It is addressed differently across cultures, lifestyles, and religions, and it can be difficult to find the right words to say when in the company of someone who is dying. I have spent a lot of time working with hospice patients, and I bore witness to the varying degrees of memory loss and cognitive decline that accompany aging and disease.

The patients I worked with had diverse stories and interests, and although we might have had some trouble understanding each other, we found ways to communicate that transcended any typical conversation.

I especially learned a lot from patients severely affected by dementia.

They spoke in riddles, but their emotions were clearly communicated through their facial expressions and general demeanor, which told a story all on their own.

We would connect through smiles and short phrases, yes or no questions, but more often than not, their minds were in another place. Some patients would repeat the details of the same event, over and over, with varying levels of detail each time.

Others would revert to a child-like state, wondering about their parents, about school, and about family and friends they hadn't seen in a long time.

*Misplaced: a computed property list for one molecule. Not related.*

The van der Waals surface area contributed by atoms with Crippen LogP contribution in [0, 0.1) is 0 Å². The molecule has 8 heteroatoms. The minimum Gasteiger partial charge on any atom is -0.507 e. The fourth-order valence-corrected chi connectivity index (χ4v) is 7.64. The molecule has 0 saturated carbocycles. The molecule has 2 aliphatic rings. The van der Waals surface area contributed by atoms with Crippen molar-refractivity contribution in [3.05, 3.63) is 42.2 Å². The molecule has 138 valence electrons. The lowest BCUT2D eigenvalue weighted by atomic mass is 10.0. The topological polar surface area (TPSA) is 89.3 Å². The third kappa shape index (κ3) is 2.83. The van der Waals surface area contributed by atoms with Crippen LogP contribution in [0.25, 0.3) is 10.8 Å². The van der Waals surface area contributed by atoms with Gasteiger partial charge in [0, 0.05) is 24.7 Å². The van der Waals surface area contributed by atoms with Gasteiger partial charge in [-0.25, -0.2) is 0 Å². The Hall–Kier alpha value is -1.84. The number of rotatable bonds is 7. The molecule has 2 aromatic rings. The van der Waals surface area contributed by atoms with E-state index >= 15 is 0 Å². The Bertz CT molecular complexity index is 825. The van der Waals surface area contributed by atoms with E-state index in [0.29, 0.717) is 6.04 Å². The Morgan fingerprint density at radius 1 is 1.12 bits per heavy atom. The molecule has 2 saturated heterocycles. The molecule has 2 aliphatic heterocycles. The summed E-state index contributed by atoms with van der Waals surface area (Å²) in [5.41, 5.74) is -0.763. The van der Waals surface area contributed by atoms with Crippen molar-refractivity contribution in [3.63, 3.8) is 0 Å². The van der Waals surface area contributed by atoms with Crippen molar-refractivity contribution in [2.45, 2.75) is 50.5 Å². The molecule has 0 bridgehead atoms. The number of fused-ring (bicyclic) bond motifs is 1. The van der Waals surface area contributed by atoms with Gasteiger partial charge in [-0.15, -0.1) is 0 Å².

I often wondered why their minds chose to wander to a certain event or time period and leave them stranded there before the end of their life. Was an emotionally salient event reinforcing itself in their memories?

Was their subconscious trying to reconnect with people from their past? All I could do was agree and follow their lead because the last thing I wanted to do was break their pleasant memory.

I felt honored to be able to spend time with them, but I couldn't shake the feeling that I was intruding on their final moments, moments that might be better spent with family and loved ones. I didn't know them in their life, so I wondered how they benefited from my presence in their death.

However, after learning that several of the patients I visited didn't have anyone to come to see them, I began to cherish every moment spent, whether it was in laughter or in tears. Several of the patients never remembered me. Each week, I was a new person, and each week they had a different variation of the same story that they needed to tell me.

In a way, it might have made it easier to start fresh every week rather than to grow attached to a person they would soon leave.

Usually, the stories were light-hearted.

They were reliving a memory or experiencing life again as if it were the first time, but as the end draws nearer, a drastic shift in mood and demeanor is evident.